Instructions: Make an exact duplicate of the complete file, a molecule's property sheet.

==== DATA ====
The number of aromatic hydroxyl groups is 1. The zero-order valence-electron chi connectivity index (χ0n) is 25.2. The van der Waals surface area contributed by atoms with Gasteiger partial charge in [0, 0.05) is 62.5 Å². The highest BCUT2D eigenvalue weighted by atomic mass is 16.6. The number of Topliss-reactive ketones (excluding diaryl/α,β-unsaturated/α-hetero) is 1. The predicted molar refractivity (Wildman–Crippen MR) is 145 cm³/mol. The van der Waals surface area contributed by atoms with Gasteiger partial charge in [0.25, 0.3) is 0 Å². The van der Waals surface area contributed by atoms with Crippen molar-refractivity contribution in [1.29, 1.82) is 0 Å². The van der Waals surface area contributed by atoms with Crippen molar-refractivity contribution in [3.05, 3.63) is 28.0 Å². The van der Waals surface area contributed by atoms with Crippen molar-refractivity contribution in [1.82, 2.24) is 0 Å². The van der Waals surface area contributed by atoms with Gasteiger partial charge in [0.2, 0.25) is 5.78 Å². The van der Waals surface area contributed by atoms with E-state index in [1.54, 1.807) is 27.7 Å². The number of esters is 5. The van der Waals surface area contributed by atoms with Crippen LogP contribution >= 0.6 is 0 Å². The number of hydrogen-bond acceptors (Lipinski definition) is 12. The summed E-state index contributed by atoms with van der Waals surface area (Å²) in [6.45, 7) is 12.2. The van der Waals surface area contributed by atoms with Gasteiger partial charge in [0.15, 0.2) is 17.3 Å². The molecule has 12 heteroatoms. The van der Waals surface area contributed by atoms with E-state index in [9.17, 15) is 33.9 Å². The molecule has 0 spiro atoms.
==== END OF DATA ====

The number of aromatic hydroxyl groups is 1. The zero-order valence-electron chi connectivity index (χ0n) is 25.2. The van der Waals surface area contributed by atoms with Gasteiger partial charge in [0, 0.05) is 62.5 Å². The highest BCUT2D eigenvalue weighted by atomic mass is 16.6. The number of Topliss-reactive ketones (excluding diaryl/α,β-unsaturated/α-hetero) is 1. The predicted molar refractivity (Wildman–Crippen MR) is 145 cm³/mol. The van der Waals surface area contributed by atoms with Gasteiger partial charge in [0.25, 0.3) is 0 Å². The van der Waals surface area contributed by atoms with Crippen molar-refractivity contribution in [1.29, 1.82) is 0 Å². The van der Waals surface area contributed by atoms with Crippen molar-refractivity contribution in [3.05, 3.63) is 28.0 Å². The van der Waals surface area contributed by atoms with Crippen molar-refractivity contribution in [1.82, 2.24) is 0 Å². The van der Waals surface area contributed by atoms with Gasteiger partial charge in [0.2, 0.25) is 5.78 Å². The van der Waals surface area contributed by atoms with E-state index in [1.54, 1.807) is 27.7 Å². The number of esters is 5. The van der Waals surface area contributed by atoms with Crippen LogP contribution >= 0.6 is 0 Å². The number of hydrogen-bond acceptors (Lipinski definition) is 12. The summed E-state index contributed by atoms with van der Waals surface area (Å²) in [6.45, 7) is 12.2. The van der Waals surface area contributed by atoms with Gasteiger partial charge in [0.15, 0.2) is 17.3 Å². The molecule has 12 heteroatoms. The van der Waals surface area contributed by atoms with E-state index in [9.17, 15) is 33.9 Å². The molecule has 0 spiro atoms.